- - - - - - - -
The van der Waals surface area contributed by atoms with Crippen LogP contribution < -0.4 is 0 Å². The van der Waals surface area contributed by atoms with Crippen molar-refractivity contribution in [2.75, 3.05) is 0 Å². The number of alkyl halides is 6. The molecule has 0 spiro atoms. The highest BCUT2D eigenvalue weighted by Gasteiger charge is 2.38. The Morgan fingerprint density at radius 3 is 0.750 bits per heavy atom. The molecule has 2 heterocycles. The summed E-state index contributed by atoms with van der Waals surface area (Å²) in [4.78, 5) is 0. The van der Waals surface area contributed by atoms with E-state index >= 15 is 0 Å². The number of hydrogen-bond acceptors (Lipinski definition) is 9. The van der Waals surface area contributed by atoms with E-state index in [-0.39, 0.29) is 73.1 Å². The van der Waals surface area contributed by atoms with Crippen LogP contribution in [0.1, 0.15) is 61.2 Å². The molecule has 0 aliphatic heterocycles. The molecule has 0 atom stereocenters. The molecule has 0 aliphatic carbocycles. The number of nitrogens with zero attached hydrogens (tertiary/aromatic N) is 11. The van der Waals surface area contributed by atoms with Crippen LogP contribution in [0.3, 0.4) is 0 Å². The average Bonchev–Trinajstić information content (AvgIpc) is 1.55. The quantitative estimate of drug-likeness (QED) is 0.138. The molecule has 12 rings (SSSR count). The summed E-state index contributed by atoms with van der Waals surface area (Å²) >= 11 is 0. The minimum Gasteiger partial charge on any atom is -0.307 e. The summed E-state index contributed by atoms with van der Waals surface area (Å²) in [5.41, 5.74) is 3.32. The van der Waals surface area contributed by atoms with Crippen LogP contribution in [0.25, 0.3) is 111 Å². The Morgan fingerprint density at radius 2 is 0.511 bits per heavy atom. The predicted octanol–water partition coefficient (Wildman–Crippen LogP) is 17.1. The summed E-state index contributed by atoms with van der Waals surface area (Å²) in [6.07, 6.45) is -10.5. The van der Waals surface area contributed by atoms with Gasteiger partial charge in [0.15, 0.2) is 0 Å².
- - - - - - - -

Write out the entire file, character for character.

The van der Waals surface area contributed by atoms with Crippen LogP contribution < -0.4 is 0 Å². The van der Waals surface area contributed by atoms with Crippen molar-refractivity contribution in [2.75, 3.05) is 0 Å². The number of alkyl halides is 6. The molecule has 0 spiro atoms. The highest BCUT2D eigenvalue weighted by Gasteiger charge is 2.38. The Morgan fingerprint density at radius 3 is 0.750 bits per heavy atom. The molecule has 2 heterocycles. The summed E-state index contributed by atoms with van der Waals surface area (Å²) in [4.78, 5) is 0. The van der Waals surface area contributed by atoms with E-state index >= 15 is 0 Å². The number of hydrogen-bond acceptors (Lipinski definition) is 9. The van der Waals surface area contributed by atoms with E-state index in [-0.39, 0.29) is 73.1 Å². The van der Waals surface area contributed by atoms with Crippen LogP contribution in [0.1, 0.15) is 61.2 Å². The molecule has 0 aliphatic heterocycles. The molecule has 0 atom stereocenters. The molecule has 0 aliphatic carbocycles. The number of nitrogens with zero attached hydrogens (tertiary/aromatic N) is 11. The van der Waals surface area contributed by atoms with Crippen LogP contribution in [0.3, 0.4) is 0 Å². The average Bonchev–Trinajstić information content (AvgIpc) is 1.55. The quantitative estimate of drug-likeness (QED) is 0.138. The molecule has 12 rings (SSSR count). The summed E-state index contributed by atoms with van der Waals surface area (Å²) >= 11 is 0. The minimum Gasteiger partial charge on any atom is -0.307 e. The summed E-state index contributed by atoms with van der Waals surface area (Å²) in [5.41, 5.74) is 3.32. The van der Waals surface area contributed by atoms with Crippen LogP contribution in [0.25, 0.3) is 111 Å². The Morgan fingerprint density at radius 2 is 0.511 bits per heavy atom. The predicted octanol–water partition coefficient (Wildman–Crippen LogP) is 17.1. The summed E-state index contributed by atoms with van der Waals surface area (Å²) in [6.07, 6.45) is -10.5. The van der Waals surface area contributed by atoms with Gasteiger partial charge in [0.15, 0.2) is 0 Å².